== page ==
Learn More
Pesticide transport models are tools used to develop improved pesticide management strategies, study pesticide processes under different conditions (management, soils, climates, etc) and illuminate aspects of a system in need of more field or laboratory study. This paper briefly overviews RZWQM history and distinguishing features, overviews key RZWQM(More)
The persistence of pesticides in soils has both economic and environmental significance and is often used as a key parameter in pesticide risk assessment. Persistence of acetochlor [2'-ethyl-6'-methyl-N-(ethoxymethyl)-2-chloroacetylanilide] in two New Zealand field soils was measured over two years and the data were used to identify models that adequately(More)
Due to the complex nature of pesticide transport, process-based models can be difficult to use. For example, pesticide transport can be effected by macropore flow, and can be further complicated by sorption, desorption and degradation occurring at different rates in different soil compartments. We have used the Root Zone Water Quality Model (RZWQM) to(More)
We describe the theory and current development state of the pesticide process module of the USDA-Agricultural Research Service Root Zone Water Quality Model, or RZWQM. Several processes which are significant in determining the fate of a pesticide application are included together in this module for the first time, including application technique, root(More)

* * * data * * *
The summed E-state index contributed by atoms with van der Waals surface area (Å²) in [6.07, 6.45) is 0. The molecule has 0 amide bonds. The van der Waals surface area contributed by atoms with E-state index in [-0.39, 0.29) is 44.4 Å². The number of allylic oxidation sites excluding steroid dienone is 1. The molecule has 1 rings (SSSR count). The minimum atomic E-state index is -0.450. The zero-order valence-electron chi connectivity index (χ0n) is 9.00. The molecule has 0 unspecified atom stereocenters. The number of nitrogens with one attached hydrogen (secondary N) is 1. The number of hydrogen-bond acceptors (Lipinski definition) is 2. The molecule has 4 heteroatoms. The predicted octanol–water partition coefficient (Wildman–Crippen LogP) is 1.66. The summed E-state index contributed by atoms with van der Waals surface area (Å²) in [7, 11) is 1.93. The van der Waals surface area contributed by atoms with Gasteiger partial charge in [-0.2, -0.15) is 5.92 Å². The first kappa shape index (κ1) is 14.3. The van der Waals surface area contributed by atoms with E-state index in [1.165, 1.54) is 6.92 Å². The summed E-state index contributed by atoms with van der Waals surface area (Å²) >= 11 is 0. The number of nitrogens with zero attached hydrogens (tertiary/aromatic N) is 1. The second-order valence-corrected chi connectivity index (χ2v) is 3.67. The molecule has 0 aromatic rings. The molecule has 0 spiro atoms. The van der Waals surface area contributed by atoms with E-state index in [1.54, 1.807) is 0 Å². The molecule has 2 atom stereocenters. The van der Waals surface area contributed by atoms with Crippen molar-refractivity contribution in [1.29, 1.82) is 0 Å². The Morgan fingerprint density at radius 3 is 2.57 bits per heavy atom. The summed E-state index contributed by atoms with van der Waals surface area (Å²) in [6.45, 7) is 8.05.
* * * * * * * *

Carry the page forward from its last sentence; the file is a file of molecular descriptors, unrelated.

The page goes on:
The Root Zone Water Quality Model (RZWQM) is a comprehensive, integrated physical, biological and chemical process model that simulates plant growth and movement of water, nutrients and pesticides in a representative area of an agricultural system. We tested the ability of RZWQM to predict surface runoff losses of atrazine, alachlor, fenamiphos and two(More)
The Root Zone Water Quality Model (RZWQM) is a one-dimensional, numerical model for simulating water movement and chemical transport under a variety of management and weather scenarios at the field scale. The pesticide module of RZWQM includes detailed algorithms that describe the complex interactions between pesticides and the environment. We have(More)
Within-event variability in rainfall intensity may affect pesticide leaching rates in soil, but most laboratory studies of pesticide leaching use a rainfall simulator operating at constant rainfall intensity, or cover the soil with ponded water. This is especially true in experiments where macropores are present--macroporous soils present experimental(More)
Due to their low cost, flexibility, and convenience for long distance data transfer, plastic scintillating fibers (PSFs) have been increasingly used in building detectors or sensors for detecting various radiations and imaging. In this work, the possibility of using PSF coupled with charge-coupled devices (CCD) to build area detectors for X-ray imaging is(More)
  • 1